As we move into the dry summer months the threat of fire looms over the sagebrush steppe ecosystem, an area covering 14 states and three Canadian provinces. This western landscape – the backdrop of many iconic cowboy movies - is home to recreation, hunting, grazing, various industries, and more than 350 species of conservation concern. Among these is the Greater Sage-Grouse, a long relied upon indicator species that has been in serious decline across its 11-state range.

Just last year, two pivotal reports were released that grabbed the attention of elected officials and land managers, raising concern about the future of this biologically important ecosystem and the risk of an Endangered Species Act listing. The first, from the U.S. Geological Survey (USGS), found that Greater Sage-Grouse populations have dropped more than 80 percent range-wide since 1965, with a 37 percent decline since 2002.

More troubling news came in a report from the Western Association of Fish and Wildlife Agencies (WAFWA), which coordinated with the USGS, the Bureau of Land Management (BLM), and the U.S. Fish and Wildlife Service (USFWS) to examine a wide range of threats to the sagebrush ecosystem that have resulted in the staggering loss of wildlife habitat. Among those threats were wildfires, which have raged larger, hotter, and more frequent due to the spread of invasive grasses. Between 2000 and 2018 wildfires have burned more than 15 million acres of sagebrush habitat (approximately the size of West Virginia), on public land alone.

The 2021 passage of the bipartisan funding bill, the Infrastructure Investment and Jobs Act (“IIJA”),  offers real hope for the bird and sagebrush country. The Department of the Interior, specifically the BLM and USFWS, received hundreds of millions of dollars for ecosystem restoration and wildlife risk reductions. Western Congressional leaders from both sides of the aisle have recognized the opportunity presented by this funding source, coming together to ask Department of the Interior leadership to invest IIJA money into the sagebrush steppe ecosystem.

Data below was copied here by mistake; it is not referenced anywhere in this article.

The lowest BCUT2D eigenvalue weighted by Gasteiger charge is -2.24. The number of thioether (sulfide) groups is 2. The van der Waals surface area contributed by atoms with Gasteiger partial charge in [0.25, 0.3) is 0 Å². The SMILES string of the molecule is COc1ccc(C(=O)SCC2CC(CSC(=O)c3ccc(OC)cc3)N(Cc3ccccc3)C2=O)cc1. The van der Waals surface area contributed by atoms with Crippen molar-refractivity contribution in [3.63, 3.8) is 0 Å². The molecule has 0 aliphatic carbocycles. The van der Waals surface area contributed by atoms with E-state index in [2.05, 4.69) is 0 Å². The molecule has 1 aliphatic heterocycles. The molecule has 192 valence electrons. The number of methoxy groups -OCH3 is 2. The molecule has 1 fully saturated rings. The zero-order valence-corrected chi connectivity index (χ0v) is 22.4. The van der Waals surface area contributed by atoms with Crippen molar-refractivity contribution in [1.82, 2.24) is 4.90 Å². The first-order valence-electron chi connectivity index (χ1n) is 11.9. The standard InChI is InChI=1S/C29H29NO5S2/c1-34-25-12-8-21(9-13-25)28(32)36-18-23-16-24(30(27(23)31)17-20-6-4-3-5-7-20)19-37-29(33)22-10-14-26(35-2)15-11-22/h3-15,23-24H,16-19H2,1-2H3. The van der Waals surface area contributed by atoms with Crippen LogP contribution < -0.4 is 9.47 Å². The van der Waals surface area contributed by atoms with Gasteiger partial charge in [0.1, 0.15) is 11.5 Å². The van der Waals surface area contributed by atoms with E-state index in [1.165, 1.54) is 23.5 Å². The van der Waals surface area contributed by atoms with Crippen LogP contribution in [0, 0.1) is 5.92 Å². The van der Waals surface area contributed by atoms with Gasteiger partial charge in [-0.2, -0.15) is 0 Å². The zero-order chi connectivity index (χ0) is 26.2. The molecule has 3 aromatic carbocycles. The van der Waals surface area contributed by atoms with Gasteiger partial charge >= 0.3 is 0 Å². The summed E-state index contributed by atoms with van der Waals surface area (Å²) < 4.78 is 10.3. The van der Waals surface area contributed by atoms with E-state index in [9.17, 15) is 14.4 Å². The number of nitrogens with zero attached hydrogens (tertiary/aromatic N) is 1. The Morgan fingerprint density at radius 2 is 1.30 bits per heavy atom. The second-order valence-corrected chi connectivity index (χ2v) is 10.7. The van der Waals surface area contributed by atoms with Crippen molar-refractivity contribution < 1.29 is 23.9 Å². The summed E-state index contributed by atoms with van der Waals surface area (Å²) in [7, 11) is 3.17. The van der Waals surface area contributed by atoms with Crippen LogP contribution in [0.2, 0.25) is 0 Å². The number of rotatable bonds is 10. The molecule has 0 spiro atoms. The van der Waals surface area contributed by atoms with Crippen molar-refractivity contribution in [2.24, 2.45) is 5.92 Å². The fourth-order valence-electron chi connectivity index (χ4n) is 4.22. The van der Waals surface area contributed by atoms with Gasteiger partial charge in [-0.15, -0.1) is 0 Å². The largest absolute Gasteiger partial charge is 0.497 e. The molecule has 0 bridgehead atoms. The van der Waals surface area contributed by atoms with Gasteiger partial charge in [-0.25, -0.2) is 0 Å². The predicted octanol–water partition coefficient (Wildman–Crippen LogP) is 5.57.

Their letter highlights the increasing awareness of the need to restore this landscape and prevent more devastating wildfires. Also, the IIJA funding could create local jobs to spur this conservation effort, building more robust local rural economies with new opportunities in restoration and fire prevention. These efforts will be essential in order to control invasive species like cheatgrass, which overtake native sagebrush and have exacerbated fire risks across the region and strained local resources.

Audubon and partners from other conservation organizations are echoing the call from these Members of Congress and urging the administration to direct these investments to the future of this critical landscape. Working with States, Tribal Nations, and local communities to realize a better future for sagebrush country will also benefit the bird and the wide range of other wildlife that depend on a healthy sagebrush country.

Multi-state conservation plans for Greater Sage-Grouse were put in place in 2015 after a historic science-based, landscape-scale collaborative effort. In 2019, the Trump administration attempted to weaken the plan’s protections for the bird’s habitat, despite strong opposition from Audubon and its members. The courts ultimately blocked these rollbacks. Last year, the Bureau of Land Management announced it would reinstate the historic plans established in 2015 by stakeholders from across the West.

In February, Audubon alongside other groups, submitted comments to the Bureau of Land Management asking the agency to review these plans based on new science and growing climate change concerns. More than 20,000 Audubon members submitted their own comments to the agency.

As the manager of the majority of the bird’s habitat, the outcome of the BLM plans and financial resources dedicated to improving the health of sagebrush country will play an important role in determining the bird’s future. As an indicator species, improving the future for Greater Sage-Grouse populations also means realizing a better outcome for North America’s largest ecosystem, and all that depend on it.

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